Learn more about the link between IoT and MDM here.

L

Lake. A data lake is a place to store your data, usually in its raw form without changing it. The idea of the data lake is to provide a place for the unaltered data in its native format until it’s needed. Why? Certain business disciplines such as advanced analytics depend on detailed source data. A data lake is the opposite of a data warehouse, but often the data lake will be an addition to a data warehouse.

Location data. Data about locations. Solutions that add location data management to the mix, such as Location Master Data Management, are on the rise. Effectively linking location data to other master data such as product data, supplier data, asset data or customer data can give you a more complete picture and enhance processes and customer experiences.

M

Maintenance. In order for any data management investment to continue delivering value, you need to maintain every aspect of a data record, including hierarchy, structure, validations, approvals and versioning, as well as master data attributes, descriptions, documentation and other related data components. Master data maintenance is often enabled by automated workflows, such as pushing out notifications to data stewards when there’s a need for a manual action. Maintenance is an unavoidable and ongoing process of any MDM implementation.

Modelling. Modelling in Master Data Management is a process in the beginning of an MDM implementation where you accurately map and define the relationship between the core enterprise entities (e.g., your products and their attributes). Based on that you create the optimal master data model that best fits your organizational setup.

Matching (and linking and merging). Key functionalities in a Customer Master Data Management solution with the purpose of identifying and handling duplicates to achieve a Golden Record. The matching algorithm constantly analyzes or matches the source records to determine which represent the same individual or organization. While the linking functionality persists all the source records and link them to the Golden Record, the merging functionality selects a survivor and non-survivor. The Golden Record is based only on the survivor. The non-survivor is deleted from the system.

Multidomain. A multidomain Master Data Management solution masters the data of several enterprise domains, such as product and supplier domain, or customer and product domain or any combination handling more than one domain.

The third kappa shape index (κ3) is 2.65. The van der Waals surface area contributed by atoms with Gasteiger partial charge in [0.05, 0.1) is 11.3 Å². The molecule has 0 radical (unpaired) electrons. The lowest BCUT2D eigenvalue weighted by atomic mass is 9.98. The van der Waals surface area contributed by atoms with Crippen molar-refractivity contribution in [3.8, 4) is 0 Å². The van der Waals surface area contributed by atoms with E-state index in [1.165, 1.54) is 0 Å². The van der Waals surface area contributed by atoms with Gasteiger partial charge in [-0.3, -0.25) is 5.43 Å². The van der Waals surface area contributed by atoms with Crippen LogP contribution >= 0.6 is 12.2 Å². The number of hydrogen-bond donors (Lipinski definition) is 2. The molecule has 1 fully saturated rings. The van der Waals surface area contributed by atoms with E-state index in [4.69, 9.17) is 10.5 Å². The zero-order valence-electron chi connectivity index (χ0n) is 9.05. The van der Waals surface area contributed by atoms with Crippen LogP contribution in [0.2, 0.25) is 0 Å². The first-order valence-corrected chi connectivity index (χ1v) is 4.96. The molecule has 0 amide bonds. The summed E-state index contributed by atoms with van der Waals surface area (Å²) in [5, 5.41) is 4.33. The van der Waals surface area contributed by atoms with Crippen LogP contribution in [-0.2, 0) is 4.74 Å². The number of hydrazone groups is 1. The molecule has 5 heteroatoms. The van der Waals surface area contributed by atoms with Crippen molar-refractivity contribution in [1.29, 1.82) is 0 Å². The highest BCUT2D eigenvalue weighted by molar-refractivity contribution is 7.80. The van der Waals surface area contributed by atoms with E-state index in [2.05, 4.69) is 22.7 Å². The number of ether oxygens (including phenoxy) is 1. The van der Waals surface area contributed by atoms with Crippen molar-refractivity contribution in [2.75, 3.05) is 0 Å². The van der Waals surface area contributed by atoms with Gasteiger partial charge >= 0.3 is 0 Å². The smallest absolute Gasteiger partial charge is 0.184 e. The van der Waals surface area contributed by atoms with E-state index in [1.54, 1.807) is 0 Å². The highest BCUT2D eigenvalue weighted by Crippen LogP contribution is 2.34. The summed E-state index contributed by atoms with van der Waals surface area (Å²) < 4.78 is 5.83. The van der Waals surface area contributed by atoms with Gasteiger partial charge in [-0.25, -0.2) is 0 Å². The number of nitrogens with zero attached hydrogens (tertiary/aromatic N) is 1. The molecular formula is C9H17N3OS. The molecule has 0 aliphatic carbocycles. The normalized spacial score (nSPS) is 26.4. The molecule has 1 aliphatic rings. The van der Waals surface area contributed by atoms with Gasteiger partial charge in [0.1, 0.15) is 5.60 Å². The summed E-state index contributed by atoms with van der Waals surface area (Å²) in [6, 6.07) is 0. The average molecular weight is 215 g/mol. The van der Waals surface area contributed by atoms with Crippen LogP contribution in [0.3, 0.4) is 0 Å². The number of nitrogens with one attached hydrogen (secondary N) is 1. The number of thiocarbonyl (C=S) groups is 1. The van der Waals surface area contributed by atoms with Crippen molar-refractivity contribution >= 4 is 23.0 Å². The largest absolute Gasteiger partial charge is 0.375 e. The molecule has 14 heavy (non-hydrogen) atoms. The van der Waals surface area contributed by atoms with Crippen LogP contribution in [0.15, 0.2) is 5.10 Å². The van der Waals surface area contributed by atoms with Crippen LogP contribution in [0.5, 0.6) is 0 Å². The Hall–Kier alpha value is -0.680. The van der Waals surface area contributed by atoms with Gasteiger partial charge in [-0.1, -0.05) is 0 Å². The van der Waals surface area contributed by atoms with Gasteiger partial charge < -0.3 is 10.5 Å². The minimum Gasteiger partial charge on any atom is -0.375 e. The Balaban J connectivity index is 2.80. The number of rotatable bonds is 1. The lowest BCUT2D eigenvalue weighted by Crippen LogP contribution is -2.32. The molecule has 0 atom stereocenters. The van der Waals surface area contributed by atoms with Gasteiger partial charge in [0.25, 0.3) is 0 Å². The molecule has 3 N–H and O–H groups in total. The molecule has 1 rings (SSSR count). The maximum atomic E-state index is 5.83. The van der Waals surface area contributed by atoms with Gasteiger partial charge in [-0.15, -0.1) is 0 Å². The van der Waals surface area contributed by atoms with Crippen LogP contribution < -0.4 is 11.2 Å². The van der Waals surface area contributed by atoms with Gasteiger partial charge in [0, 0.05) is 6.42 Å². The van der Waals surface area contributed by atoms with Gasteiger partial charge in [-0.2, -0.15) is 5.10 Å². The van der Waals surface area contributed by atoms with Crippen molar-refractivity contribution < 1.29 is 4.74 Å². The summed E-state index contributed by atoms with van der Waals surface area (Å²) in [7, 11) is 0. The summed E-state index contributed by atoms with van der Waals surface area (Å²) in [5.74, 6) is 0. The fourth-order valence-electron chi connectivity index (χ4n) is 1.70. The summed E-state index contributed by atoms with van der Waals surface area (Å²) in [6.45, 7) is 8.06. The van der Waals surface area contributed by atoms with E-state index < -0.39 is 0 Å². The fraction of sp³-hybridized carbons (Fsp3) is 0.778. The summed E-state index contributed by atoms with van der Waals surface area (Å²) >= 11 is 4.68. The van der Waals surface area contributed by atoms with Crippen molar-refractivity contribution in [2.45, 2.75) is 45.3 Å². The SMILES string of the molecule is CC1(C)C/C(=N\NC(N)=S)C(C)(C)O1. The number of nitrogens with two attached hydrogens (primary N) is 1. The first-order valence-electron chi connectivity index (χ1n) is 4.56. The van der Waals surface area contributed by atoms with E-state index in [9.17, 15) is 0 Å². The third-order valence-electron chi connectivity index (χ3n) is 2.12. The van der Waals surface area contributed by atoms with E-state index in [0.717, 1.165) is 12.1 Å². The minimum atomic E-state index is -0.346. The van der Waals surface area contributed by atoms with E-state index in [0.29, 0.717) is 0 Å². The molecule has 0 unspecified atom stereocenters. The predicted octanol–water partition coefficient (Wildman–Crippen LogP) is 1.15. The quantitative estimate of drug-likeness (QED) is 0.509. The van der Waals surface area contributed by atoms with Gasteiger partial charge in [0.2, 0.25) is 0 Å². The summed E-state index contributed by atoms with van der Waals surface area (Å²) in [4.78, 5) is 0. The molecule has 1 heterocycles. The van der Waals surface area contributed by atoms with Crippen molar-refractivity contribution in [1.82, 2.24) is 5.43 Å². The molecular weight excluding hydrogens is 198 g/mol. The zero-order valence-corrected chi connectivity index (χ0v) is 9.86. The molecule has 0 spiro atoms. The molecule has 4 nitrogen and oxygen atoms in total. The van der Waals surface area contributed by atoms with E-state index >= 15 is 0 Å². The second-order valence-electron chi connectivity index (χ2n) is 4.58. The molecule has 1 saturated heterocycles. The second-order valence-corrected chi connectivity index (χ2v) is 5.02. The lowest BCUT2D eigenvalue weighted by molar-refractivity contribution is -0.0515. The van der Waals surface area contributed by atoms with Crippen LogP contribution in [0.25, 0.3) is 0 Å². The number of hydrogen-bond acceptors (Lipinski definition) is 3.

Metadata management. The management of data about data. Metadata Management helps an organization understand the what, where, why, when and how of its data: where is it coming from and what meaning does it have? Key functionalities of Metadata Management solutions are metadata capture and storage, metadata integration and publication as well as metadata management and governance. While Metadata Management and Master Data Management systems intersect, they provide two different frameworks for solving data problems such as data quality and data governance.

N

New Product Development (NPD). A discipline in Product Lifecycle Management (PLM) that aims to support the management of introducing a new product line or assortment, from idea to launch, including its ideation, research, creation, testing, updating and marketing.

O

Omnichannel. A term mostly used in retail to describe the creation of integrated, seamless customer experiences across all customer touchpoints. If you offer an omnichannel customer experience, your customers will meet the same service, offers, product information and more, no matter where they interact with your brand (e.g., in-store, on social media, via email, customer service, etc.). The term stems from the Latin word omni, meaning everything or everywhere, and it has surpassed similar terms such as multi-channel and cross-channel that do not necessarily comprise all channels.

If you’d like the whole A-Z e-book in a downloadable format, please find it here.

Justine Aagaard Rodian is a marketing specialist at Stibo Systems with a background as a journalist. Five years in the data management industry has armed Justine with unique insights and she is now using her storytelling and digital skills to spread valuable business knowledge about Master Data Management and related topics.